Entropy and Gibbs Free Energy

This is part of Year 11 HSC Chemistry course under the topic of Entropy and Gibbs Free Energy

HSC Chemistry Syllabus

  • Analyse the differences between entropy and enthalpy
  • Use modelling to illustrate entropy changes in reactions
  • Predict entropy changes from balanced chemical reactions to classify as increasing or decreasing entropy
  • Explain reaction spontaneity using terminology, including
– Gibbs Free Energy
– Entropy

      Entropy and Gibbs Free Energy

      This video will discuss the concept of Entropy and also explain how the combination of entropy and enthalpy values can be utilised along with the Gibbs Free Energy equation to predict the spontaneity of a reaction. 


      What is Entropy?

      Entropy is a fundamental concept in chemistry which is often described as a measure of the chaos or "disordered-ness" of a system. In technical terms, we measure entropy in joules per kelvin per moles. But what does this mean in a practical sense? 


      Chemical systems can exhibit changes in entropy. When entropy increases, the system becomes more disordered. Conversely, a decrease in entropy signifies a more ordered state. 



      Consider the melting of a solid into a liquid. This process increases entropy, indicating a move towards greater disorder. 

      The decomposition of calcium carbonate into solid calcium oxide and carbon dioxide gas increases entropy as a solid turns into a gas.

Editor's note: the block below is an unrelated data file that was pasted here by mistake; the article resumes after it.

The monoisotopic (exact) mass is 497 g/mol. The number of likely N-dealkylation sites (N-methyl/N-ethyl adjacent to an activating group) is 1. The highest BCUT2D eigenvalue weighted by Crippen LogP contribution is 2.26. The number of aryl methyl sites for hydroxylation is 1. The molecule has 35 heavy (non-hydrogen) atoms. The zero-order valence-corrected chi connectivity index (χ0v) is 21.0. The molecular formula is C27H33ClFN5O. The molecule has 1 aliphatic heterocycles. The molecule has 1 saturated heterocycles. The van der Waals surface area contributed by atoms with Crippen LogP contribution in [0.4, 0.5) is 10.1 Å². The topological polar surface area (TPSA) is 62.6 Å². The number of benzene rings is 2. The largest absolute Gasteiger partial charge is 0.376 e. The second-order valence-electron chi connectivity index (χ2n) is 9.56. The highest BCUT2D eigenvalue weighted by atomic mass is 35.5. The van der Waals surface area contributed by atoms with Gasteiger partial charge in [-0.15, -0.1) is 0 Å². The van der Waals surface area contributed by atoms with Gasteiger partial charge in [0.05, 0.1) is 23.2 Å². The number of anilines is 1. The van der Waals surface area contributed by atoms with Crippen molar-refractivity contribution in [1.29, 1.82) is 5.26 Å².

Entropy and Reaction Favorability

      In the realm of chemistry, reactions often 'prefer' to move towards greater disorder, akin to how it's easier to make a room messy than to tidy it up. We describe this tendency using the term "favourability" 

      • Positive `\Delta S`: Indicates a reaction moving towards disordered, deemed to be favourable
      • Negative `\Delta S`: Suggests a move towards order, considered to be less favourable or unfavourable


      Gibbs Free Energy: Combining Entropy and Enthalpy

      Gibbs Free energy (G) is a critical concept that combines enthalpy (H) and entropy (S) to predict reaction spontaneity. Its equation is: 

      $$\Delta G = \Delta H – T \Delta S$$


      Here `\Delta G` represents Gibbs Free Energy change, `\Delta H` is enthalpy change, `T` is temperature in Kelvin, and `\Delta S` is entropy change. 



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